2.6. Model Building
As can be seen from Figure 1, the joint decision-making model consists of some qualified consensus models based on descriptors and fingerprints. Consensus modeling technology has been proved to be effective in improving the overall performance of the (Q)SAR model [38, 45, 46]. In our study, each consensus model is composed of 20 submodels constructed by SVM. SVM is an excellent kernel-based tool for classification or regression introduced by Vapnik et al . The algorithm employs a kernel function (e.g., linear, polynomial, and radial) to maximize the decision boundary between classes and find an optimal hyperplane able to best discriminate the classes . It is an algorithm suitable for processing a large number of features and is naturally good at processing classification tasks. SVM has been used for hepatotoxicity predictions in some publications and has achieved better performance than most other algorithms (such as k-nearest neighbor (kNN), naive Bayes (NB), decision tree, random forest (RF), AdaBoost decision trees, and artificial neural network (ANN)) [5, 21, 31, 33, 45, 49]. So, SVM was also employed to carry out our research in this study. When using descriptors to construct the (Q)SAR model, it is necessary to remove the useless descriptors and keep the important ones according to the importance of descriptors, so as to simplify the structure, avoid overfitting, improve the performance, and facilitate mechanistic interpretation [40, 43]. Molecular descriptors quantitatively characterize the physical and chemical properties, topological structure, and electronic properties of compounds. While molecular fingerprints do not use quantitative description, only 1 and 0 indicate the presence and absence of specific molecular fragments or substructures, so it is difficult to evaluate the importance of these fragments or substructures and delete some unimportant bits according to their importance. Therefore, the modeling approach using descriptors is different from that using molecular fingerprints, which will be described separately in subsequent sections.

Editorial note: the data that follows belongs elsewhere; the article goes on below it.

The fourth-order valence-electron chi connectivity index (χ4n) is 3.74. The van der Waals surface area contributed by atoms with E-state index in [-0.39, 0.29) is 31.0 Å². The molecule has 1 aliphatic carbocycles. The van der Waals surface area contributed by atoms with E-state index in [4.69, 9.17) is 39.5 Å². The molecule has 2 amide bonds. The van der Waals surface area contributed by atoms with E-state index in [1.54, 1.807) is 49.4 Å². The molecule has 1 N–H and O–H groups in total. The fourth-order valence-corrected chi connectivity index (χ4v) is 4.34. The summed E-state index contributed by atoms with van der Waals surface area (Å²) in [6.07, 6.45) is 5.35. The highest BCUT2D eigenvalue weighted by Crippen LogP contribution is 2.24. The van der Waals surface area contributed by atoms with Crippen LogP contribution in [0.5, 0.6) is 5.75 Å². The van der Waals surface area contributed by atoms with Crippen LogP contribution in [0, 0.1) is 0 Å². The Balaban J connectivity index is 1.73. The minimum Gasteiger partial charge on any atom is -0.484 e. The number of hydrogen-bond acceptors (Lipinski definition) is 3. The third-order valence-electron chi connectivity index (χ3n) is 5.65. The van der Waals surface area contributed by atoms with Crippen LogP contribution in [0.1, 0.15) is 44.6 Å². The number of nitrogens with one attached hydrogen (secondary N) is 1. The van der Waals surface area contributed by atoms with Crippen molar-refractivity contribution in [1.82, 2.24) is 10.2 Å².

2.6.1. Modeling with PaDEL Descriptors
(1) Preliminary Selection of Descriptors. To delete the unimportant descriptors, we implemented the importance evaluation of descriptors based on the mean decrease impurity (MDI) method. The method has been successfully applied to evaluate the importance of descriptors in our previous study .
The basic idea is to scramble the values of each descriptor in turn and observe its influence on the model’s accuracy. Variables that have a significant impact on the accuracy of the model are also important. The detailed implementation process of MDI method can be found in the literature . In our study, SVM was employed to implement the classification model in MDI. We only changed the evaluation index Ir (i) to adapt to our DILI classification model. The changed Ir (i) is defined aswhere ACC0 is the accuracy of the established SVM model with original data and ACC1(i) is the accuracy of the model with the values of the ith descriptor being scrambled.
To avoid the influence of SVM parameters on the importance evaluation of the descriptors, we randomly selected 100 sets of different parameters for the SVM model (C∈[106,108] and and repeated the above evaluation method 100 times. The mean value of the 100 evaluations was used to judge the importance of each descriptor. After evaluating the importance of descriptors, the score of each descriptor is graphically shown in Figure 5.
As can be seen from Figure 5, when the number of descriptors is greater than 150, its importance score is less than 0.01. In other words, the impact of descriptors behind 150 descriptors on the accuracy of the model is less than 1%. In order to simplify the structure of the model to be constructed, we selected 150 relatively important descriptors for further research.